ESNY has looked back at some of the previous matchups between the New York Jets and Atlanta Falcons this week.
In our latest trip down memory lane between these two franchises, let us go back to the final season the New York Jets played at Shea Stadium.
In 1983, the Jets’ 20-year lease playing at the ballpark in Queens was expiring. For many reasons, Jets’ primary owner Leon Hess had grown very dissatisfied with the Stadium built at the same site the World’s Fair took place in 1964.
Hess chafed at the stadium’s condition and sightlines, at paying for the New York Mets‘ electricity during the football season, paying more than $200,000 to convert Shea to football after each baseball season and at what he repeatedly called his ”second-class” tenant’s status, according to Met and Jet management sources.
The Mets went as far as to build Hess a luxury box to watch the games in 1981. However, because it was built without his consent, Hess refused to use it or let anyone else use it.
Other petty details such as not dealing with New York City mayor Ed Koch himself—Hess told a longtime business acquaintance that he was annoyed with Mr. Koch because he had appointed the city’s corporation counsel, Allen Schwartz, to begin negotiations with Hess—were other reasons why the New York Jets were on their way to New Jersey in 1984.
After making a run to the AFC Championship Game in 1982, much was expected of the Jets in 1983. Joe Walton replaced popular head coach Walt Michaels, whose firing was controversial. Many theories have been debated as to why Michaels was really fired.
After struggling through the first few years of his career, Richard Todd looked like he had turned the corner. In 1980, Todd led the NFL with 30 interceptions as the Jets finished 4-12. From 1981-82, the Jets went 16-8-1 with Todd under center as he threw 39 touchdowns and just 21 picks.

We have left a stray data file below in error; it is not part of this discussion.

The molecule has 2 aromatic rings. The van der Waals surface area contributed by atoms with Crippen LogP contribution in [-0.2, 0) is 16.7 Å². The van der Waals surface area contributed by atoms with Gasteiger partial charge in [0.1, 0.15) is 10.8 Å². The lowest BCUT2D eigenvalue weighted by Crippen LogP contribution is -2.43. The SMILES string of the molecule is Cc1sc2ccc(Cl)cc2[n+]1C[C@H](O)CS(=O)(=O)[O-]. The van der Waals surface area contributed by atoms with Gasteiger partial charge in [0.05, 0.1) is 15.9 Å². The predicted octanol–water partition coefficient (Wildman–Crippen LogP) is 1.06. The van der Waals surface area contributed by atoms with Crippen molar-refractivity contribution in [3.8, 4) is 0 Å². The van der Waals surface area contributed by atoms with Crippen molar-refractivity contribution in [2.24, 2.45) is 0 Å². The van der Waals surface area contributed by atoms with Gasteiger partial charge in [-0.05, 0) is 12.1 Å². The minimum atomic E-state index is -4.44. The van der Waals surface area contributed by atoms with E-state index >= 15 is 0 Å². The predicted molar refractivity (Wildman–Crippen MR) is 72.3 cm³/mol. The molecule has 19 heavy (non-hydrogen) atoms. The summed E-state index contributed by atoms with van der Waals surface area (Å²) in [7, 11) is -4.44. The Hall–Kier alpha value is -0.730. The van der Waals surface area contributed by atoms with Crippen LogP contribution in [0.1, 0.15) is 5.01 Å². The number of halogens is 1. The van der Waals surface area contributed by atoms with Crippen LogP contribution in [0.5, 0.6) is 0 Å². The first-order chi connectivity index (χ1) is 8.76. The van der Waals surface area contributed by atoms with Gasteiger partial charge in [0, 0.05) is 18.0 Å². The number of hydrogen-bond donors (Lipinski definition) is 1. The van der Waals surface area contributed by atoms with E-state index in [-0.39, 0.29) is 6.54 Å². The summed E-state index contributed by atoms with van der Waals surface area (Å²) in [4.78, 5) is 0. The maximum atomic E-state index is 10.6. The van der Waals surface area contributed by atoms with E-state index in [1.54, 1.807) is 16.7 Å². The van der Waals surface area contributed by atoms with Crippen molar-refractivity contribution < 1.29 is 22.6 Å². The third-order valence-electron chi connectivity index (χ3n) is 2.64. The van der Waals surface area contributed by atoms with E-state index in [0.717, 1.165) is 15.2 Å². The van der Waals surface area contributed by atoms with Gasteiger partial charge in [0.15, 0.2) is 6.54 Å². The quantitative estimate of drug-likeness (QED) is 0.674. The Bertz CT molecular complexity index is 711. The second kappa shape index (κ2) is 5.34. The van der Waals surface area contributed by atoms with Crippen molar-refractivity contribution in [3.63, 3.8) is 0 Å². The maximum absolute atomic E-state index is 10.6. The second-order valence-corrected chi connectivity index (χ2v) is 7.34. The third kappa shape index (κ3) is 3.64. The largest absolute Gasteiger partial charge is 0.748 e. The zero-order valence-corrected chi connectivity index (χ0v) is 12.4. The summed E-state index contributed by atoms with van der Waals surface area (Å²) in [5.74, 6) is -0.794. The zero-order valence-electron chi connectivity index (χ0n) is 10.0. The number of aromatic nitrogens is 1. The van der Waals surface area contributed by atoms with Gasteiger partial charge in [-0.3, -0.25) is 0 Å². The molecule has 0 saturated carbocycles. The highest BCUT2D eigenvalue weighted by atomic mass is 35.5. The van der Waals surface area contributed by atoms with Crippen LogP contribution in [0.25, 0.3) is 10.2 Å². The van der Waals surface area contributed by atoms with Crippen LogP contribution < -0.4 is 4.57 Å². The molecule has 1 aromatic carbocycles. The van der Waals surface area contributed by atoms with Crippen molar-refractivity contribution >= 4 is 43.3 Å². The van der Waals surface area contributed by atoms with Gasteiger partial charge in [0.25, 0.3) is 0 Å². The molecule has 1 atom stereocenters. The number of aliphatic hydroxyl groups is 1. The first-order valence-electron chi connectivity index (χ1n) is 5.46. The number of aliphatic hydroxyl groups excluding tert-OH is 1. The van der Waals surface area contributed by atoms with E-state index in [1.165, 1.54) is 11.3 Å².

The Sack Exchange was in full effect and led a dominating defense that finished sixth in the NFL in total defense in 1982.
Despite all that momentum, the Jets had lost four of their first seven games, including two straight, when the Atlanta Falcons came to Shea Stadium on Oct. 23, 1983.
After starting the season 2-1, the Falcons entered their Week 8 matchup with the New Jets on a four-game losing streak.
When the game started, it seemed as though Gang Green would put this game away early. However, first-half half drives ended when a Todd pass was intercepted and a fumble by tight end Jerome Barkum was lost.
Two other first-half drives ended on missed field goals by Pat Leahy – one went wide and one was tipped. Since they were unable to take advantage of first-half opportunities, the Jets only led 7-0 at the half. However, third quarter touchdown runs by Scott Dierking and Mike Augustyniak gave the Jets a 21-0 lead and turned the game into a laugher.
That is until someone named Billy “White Shoes” Johnson made his mark on the game.
Johnson first connected with QB Steve Bartkowski with just four seconds remaining in the third quarter on a 15-yd TD pass to cut the lead to 21-7.
As the fourth quarter started, the Falcons held the New York Jets to a three-and-out. Johnson then made two spectacular punt returns within one minute and 44 seconds.
Johnson’s next punt return, just a minute later, went 71 yards for a TD to tie the game. Suddenly, no one at Shea Stadium was laughing and the New York Jets’ season was on the verge of slipping further away.
I wish there was a light at the end of this tunnel for Jets fans, but sadly there was not. After completing 17 of his 23 throws through three quarters, Todd completed just 3-of- 14 throws in the fourth quarter as the Jets offense stalled. Two long completions to tight end Mickey Shuler were wiped out by penalties. Another long pass was dropped by wide receiver Johnny “Lam” Jones.
The Falcons then added two late field goals of 32 and 40 yards by Mick Luckhurst to defeat the Jets 27-21.
However, the hero that day was “White Shoes” Johnson. Along with his four punt returns that totaled 116 yards, he caught four passes for 57 yards and was the game’s leading rusher with 53 yards on only three carries. He scored two of the Falcons’ TDs.
Johnson now had his own game in Jets history, along with Eric Allen, Dan Marino, AJ Duhe, Vince Evans and countless others. Those specific game names are not just for opposing players either, as Doug Brien, Mark Gastineau, Eric Barton and Rick Mirer can attest too.
The game that day was significant because it was the first time the Jets blew a 21-point lead. Since then, it has happened three other times—in 1993 vs the Eagles, 1995 vs the Colts and 1996 vs the Patriots. Each time it occurred at home.
There you have it. This is exactly why New York Jets fans struggle so much when things start to go wrong, especially at home.
Special thanks to Gerald Eskenazi of the New York Times.